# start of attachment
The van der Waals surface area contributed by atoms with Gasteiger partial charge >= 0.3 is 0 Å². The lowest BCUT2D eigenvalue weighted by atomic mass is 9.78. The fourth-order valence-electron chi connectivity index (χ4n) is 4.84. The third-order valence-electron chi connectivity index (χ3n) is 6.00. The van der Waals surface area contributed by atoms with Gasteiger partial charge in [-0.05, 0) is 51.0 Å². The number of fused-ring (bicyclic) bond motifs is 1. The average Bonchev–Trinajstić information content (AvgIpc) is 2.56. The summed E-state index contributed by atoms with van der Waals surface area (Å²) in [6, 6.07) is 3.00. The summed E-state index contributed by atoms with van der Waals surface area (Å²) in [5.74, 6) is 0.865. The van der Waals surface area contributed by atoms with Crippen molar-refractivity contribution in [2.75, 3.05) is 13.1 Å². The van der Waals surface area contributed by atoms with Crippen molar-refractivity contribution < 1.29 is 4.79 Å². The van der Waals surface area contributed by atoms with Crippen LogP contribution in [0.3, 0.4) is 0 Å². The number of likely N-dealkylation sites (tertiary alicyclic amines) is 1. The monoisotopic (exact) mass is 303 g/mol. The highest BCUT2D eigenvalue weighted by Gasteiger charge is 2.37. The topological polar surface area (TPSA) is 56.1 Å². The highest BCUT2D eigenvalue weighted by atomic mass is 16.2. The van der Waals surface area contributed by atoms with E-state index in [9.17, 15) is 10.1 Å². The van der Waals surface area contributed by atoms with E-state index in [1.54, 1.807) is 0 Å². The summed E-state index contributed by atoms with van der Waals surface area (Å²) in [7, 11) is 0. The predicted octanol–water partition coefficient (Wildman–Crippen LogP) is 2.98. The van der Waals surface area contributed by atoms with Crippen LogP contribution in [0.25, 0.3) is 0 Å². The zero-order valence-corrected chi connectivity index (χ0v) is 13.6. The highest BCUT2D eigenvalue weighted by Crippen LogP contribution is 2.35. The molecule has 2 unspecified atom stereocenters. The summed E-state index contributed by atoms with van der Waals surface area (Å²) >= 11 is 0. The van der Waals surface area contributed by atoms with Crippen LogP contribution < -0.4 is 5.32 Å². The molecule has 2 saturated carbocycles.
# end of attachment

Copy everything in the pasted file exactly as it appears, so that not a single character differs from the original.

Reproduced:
The van der Waals surface area contributed by atoms with Gasteiger partial charge >= 0.3 is 0 Å². The lowest BCUT2D eigenvalue weighted by atomic mass is 9.78. The fourth-order valence-electron chi connectivity index (χ4n) is 4.84. The third-order valence-electron chi connectivity index (χ3n) is 6.00. The van der Waals surface area contributed by atoms with Gasteiger partial charge in [-0.05, 0) is 51.0 Å². The number of fused-ring (bicyclic) bond motifs is 1. The average Bonchev–Trinajstić information content (AvgIpc) is 2.56. The summed E-state index contributed by atoms with van der Waals surface area (Å²) in [6, 6.07) is 3.00. The summed E-state index contributed by atoms with van der Waals surface area (Å²) in [5.74, 6) is 0.865. The van der Waals surface area contributed by atoms with Crippen molar-refractivity contribution in [2.75, 3.05) is 13.1 Å². The van der Waals surface area contributed by atoms with Crippen molar-refractivity contribution < 1.29 is 4.79 Å². The van der Waals surface area contributed by atoms with Crippen LogP contribution in [0.3, 0.4) is 0 Å². The number of likely N-dealkylation sites (tertiary alicyclic amines) is 1. The monoisotopic (exact) mass is 303 g/mol. The highest BCUT2D eigenvalue weighted by Gasteiger charge is 2.37. The topological polar surface area (TPSA) is 56.1 Å². The highest BCUT2D eigenvalue weighted by atomic mass is 16.2. The van der Waals surface area contributed by atoms with E-state index in [9.17, 15) is 10.1 Å². The van der Waals surface area contributed by atoms with E-state index in [1.54, 1.807) is 0 Å². The summed E-state index contributed by atoms with van der Waals surface area (Å²) in [7, 11) is 0. The predicted octanol–water partition coefficient (Wildman–Crippen LogP) is 2.98. The van der Waals surface area contributed by atoms with Crippen LogP contribution in [0.25, 0.3) is 0 Å². The zero-order valence-corrected chi connectivity index (χ0v) is 13.6. The highest BCUT2D eigenvalue weighted by Crippen LogP contribution is 2.35. The molecule has 2 unspecified atom stereocenters. The summed E-state index contributed by atoms with van der Waals surface area (Å²) >= 11 is 0. The van der Waals surface area contributed by atoms with Crippen LogP contribution < -0.4 is 5.32 Å². The molecule has 2 saturated carbocycles.